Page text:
The slope will depend on ‘–b’ (negative because the relation QD=P is inverse)   that is the responsiveness of the consumer to a change in price. It can depend on the number of substitutes. So if it becomes less responsive to substitutes the steepness of the curve will increase

Supply

Supply: the total amount of goods and services that producers are willing and able to purchase at a given

The law of supply: as the price of a product rises, the quantity supplied of the product will usually increase, ceteris paribus.

The market supply gives the total quantity supplied by all individual producers.

The supply curve represents the relationship between the price and the quantity supplied of a product, ceteris paribus.

The change in the price of a good causes a movement along the supply curve. For instance, as price increases from P to P1 the supply moves up the supply curve, which increases the quantity supplies from Q to Q1.

Non-price determinants of supply

Factors of production: changes in costs of factors of production, including land, labour, capital and entrepreneurship (human capital or intellectual capital).

If these costs increase, then supply shifts to the left.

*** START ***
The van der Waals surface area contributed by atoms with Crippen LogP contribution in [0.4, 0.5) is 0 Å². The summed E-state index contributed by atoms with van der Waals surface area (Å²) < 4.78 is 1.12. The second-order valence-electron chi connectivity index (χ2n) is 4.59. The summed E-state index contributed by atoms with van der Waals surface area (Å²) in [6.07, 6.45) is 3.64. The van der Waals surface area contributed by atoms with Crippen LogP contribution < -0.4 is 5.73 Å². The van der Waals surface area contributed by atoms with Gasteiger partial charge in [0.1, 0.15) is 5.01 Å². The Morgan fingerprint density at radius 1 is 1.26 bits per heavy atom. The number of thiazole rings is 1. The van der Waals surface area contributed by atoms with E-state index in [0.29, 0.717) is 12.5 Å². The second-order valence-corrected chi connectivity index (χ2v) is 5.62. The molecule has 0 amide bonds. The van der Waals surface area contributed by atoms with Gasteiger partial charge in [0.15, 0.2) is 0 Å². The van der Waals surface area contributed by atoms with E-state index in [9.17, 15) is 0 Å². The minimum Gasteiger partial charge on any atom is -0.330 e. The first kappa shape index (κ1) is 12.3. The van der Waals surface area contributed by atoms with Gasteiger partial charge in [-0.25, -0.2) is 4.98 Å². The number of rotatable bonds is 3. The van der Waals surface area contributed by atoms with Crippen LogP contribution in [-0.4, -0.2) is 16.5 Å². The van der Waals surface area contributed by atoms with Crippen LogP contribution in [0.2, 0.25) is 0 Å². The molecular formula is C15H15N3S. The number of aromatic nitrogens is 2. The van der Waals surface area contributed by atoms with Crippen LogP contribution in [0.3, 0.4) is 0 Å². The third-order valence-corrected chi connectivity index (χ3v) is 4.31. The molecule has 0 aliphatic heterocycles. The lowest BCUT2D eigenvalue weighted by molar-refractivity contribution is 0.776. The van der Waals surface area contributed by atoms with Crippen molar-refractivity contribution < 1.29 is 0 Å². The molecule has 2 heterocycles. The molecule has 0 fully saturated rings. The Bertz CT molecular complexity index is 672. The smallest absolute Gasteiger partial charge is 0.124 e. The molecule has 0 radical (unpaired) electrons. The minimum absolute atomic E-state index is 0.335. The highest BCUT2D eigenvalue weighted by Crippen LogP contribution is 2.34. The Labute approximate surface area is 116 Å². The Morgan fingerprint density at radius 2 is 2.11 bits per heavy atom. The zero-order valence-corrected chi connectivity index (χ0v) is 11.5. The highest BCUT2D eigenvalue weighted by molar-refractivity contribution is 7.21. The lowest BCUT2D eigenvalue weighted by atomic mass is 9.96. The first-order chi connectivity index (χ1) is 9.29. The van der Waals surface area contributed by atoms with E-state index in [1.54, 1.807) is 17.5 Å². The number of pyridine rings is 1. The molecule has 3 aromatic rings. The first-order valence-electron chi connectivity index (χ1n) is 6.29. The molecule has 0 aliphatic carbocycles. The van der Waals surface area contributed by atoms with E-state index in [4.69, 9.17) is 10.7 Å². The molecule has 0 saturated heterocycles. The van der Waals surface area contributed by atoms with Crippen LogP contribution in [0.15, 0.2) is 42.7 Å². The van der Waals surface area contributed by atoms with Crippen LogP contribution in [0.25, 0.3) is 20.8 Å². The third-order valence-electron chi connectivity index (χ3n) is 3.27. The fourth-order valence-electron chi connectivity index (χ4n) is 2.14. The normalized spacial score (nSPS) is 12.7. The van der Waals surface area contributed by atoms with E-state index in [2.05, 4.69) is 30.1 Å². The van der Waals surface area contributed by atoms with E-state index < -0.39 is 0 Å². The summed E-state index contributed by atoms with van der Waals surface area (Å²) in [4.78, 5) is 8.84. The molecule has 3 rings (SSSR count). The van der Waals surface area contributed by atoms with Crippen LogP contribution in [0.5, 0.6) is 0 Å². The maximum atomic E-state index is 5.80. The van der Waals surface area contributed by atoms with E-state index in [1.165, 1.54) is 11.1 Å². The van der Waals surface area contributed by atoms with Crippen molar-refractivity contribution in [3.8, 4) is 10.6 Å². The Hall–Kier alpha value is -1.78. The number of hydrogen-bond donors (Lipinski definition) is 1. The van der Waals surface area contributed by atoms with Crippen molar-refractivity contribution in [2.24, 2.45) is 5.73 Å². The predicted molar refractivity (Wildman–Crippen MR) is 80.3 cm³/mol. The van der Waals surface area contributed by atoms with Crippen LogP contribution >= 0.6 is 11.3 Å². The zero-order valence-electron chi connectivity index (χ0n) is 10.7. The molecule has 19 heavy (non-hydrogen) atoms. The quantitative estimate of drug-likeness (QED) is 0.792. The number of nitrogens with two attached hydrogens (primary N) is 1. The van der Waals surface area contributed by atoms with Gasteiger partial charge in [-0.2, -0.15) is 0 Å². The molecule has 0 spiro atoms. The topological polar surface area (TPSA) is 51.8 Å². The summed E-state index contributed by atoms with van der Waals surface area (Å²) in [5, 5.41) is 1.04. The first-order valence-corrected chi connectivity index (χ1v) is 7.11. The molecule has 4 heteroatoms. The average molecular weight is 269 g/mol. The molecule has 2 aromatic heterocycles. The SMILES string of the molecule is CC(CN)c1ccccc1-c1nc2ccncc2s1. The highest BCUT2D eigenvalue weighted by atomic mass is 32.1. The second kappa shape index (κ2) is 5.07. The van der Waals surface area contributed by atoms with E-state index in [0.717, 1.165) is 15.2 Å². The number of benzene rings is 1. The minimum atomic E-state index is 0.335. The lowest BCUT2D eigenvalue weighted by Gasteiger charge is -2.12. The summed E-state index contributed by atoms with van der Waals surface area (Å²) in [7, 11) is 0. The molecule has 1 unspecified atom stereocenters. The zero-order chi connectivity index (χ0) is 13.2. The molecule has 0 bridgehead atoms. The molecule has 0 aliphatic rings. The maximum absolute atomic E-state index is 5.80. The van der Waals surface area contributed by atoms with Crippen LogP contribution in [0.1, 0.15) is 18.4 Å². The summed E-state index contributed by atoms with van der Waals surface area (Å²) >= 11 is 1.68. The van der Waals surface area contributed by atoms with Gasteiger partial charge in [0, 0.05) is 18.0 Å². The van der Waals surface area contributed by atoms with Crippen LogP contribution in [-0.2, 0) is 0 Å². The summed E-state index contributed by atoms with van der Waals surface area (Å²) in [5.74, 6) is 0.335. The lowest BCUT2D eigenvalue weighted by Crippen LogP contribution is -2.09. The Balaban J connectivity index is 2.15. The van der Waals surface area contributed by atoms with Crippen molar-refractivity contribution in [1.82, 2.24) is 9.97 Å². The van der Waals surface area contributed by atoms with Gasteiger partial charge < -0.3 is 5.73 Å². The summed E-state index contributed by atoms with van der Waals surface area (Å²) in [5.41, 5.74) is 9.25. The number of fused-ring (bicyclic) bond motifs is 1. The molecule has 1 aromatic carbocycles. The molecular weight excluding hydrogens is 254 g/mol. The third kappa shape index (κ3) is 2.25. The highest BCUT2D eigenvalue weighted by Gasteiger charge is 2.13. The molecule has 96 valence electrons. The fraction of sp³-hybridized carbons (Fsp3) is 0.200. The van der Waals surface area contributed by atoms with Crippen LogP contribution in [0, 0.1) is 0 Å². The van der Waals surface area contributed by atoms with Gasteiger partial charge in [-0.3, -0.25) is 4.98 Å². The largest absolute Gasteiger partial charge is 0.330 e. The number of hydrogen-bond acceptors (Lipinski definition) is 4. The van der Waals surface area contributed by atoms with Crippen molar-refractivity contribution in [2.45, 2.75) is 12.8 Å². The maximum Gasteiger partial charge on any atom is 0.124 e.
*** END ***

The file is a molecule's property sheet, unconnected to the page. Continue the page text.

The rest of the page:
If the government suddenly increased the minimum wage then this could greatly increase the costs of labour to a shoe making factory, this would cause a shift in supply to the left.

Subsidy: effectively reduces the firm’s costs of production, so supply shifts outwards.

A change in the non-price determinants shift the supply curve because the quantity supplied at the price has changed

Indirect tax: effectively increases the firm’s variable costs, so supply shifts inwards.

Expectations: If demand for a product is likely to rise, for example due to a successful advertisement campaign or celebrity endorsements, supply increases.

Price of relating product: if producer could produce another product with higher profitability, due to limited resources, the quantity supplied of the original product would decrease.

Number of firms in the market: more firms producing shifts supply to the right as more is being supplied at each price

Transportation and infrastructure: if these improve then supply shifts outwards because the firm’s average costs are lowered.

State of technology: If technology improves then supply shifts to the left. As the firm can become more efficient with the same amount of costs so increase output.

So just remember PERSISTT for this (production, expectations, related, size, infrastructure, subsidy, tax and technology)

Linear supply functions, equations and graphs (HL)

Supply function: Qs = c + dP

‘C’ causes a shift in the supply curve because c = the quantity supplied when the price is 0, so, if c decreases the curve will shift to the left (non-price factors)

The slope will depend on d (positive because the relation QD=P is)   that is the responsiveness of the producer to a change in price. It can depend on the number of factors of production.